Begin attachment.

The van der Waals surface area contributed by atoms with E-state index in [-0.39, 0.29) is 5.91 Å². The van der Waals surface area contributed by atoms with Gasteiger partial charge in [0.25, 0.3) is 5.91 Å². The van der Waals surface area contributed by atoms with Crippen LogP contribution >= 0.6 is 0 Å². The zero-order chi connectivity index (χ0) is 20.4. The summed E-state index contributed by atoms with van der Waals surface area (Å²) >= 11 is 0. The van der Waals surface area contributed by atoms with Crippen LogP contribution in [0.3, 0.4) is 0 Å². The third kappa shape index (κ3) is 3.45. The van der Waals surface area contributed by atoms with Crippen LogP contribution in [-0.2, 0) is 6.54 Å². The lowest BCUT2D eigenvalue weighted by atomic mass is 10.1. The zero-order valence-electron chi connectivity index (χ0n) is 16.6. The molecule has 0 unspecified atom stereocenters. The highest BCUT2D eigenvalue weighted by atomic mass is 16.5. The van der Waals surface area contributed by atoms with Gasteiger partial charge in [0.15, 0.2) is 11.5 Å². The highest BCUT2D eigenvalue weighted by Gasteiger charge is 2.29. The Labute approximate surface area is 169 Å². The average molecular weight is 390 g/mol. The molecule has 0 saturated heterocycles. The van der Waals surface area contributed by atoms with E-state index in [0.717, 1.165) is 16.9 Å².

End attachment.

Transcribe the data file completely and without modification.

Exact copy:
The van der Waals surface area contributed by atoms with E-state index in [-0.39, 0.29) is 5.91 Å². The van der Waals surface area contributed by atoms with Gasteiger partial charge in [0.25, 0.3) is 5.91 Å². The van der Waals surface area contributed by atoms with Crippen LogP contribution >= 0.6 is 0 Å². The zero-order chi connectivity index (χ0) is 20.4. The summed E-state index contributed by atoms with van der Waals surface area (Å²) >= 11 is 0. The van der Waals surface area contributed by atoms with Crippen LogP contribution in [0.3, 0.4) is 0 Å². The third kappa shape index (κ3) is 3.45. The van der Waals surface area contributed by atoms with Crippen LogP contribution in [-0.2, 0) is 6.54 Å². The lowest BCUT2D eigenvalue weighted by atomic mass is 10.1. The zero-order valence-electron chi connectivity index (χ0n) is 16.6. The molecule has 0 unspecified atom stereocenters. The highest BCUT2D eigenvalue weighted by atomic mass is 16.5. The van der Waals surface area contributed by atoms with Gasteiger partial charge in [0.15, 0.2) is 11.5 Å². The highest BCUT2D eigenvalue weighted by Gasteiger charge is 2.29. The Labute approximate surface area is 169 Å². The average molecular weight is 390 g/mol. The molecule has 0 saturated heterocycles. The van der Waals surface area contributed by atoms with E-state index in [0.717, 1.165) is 16.9 Å².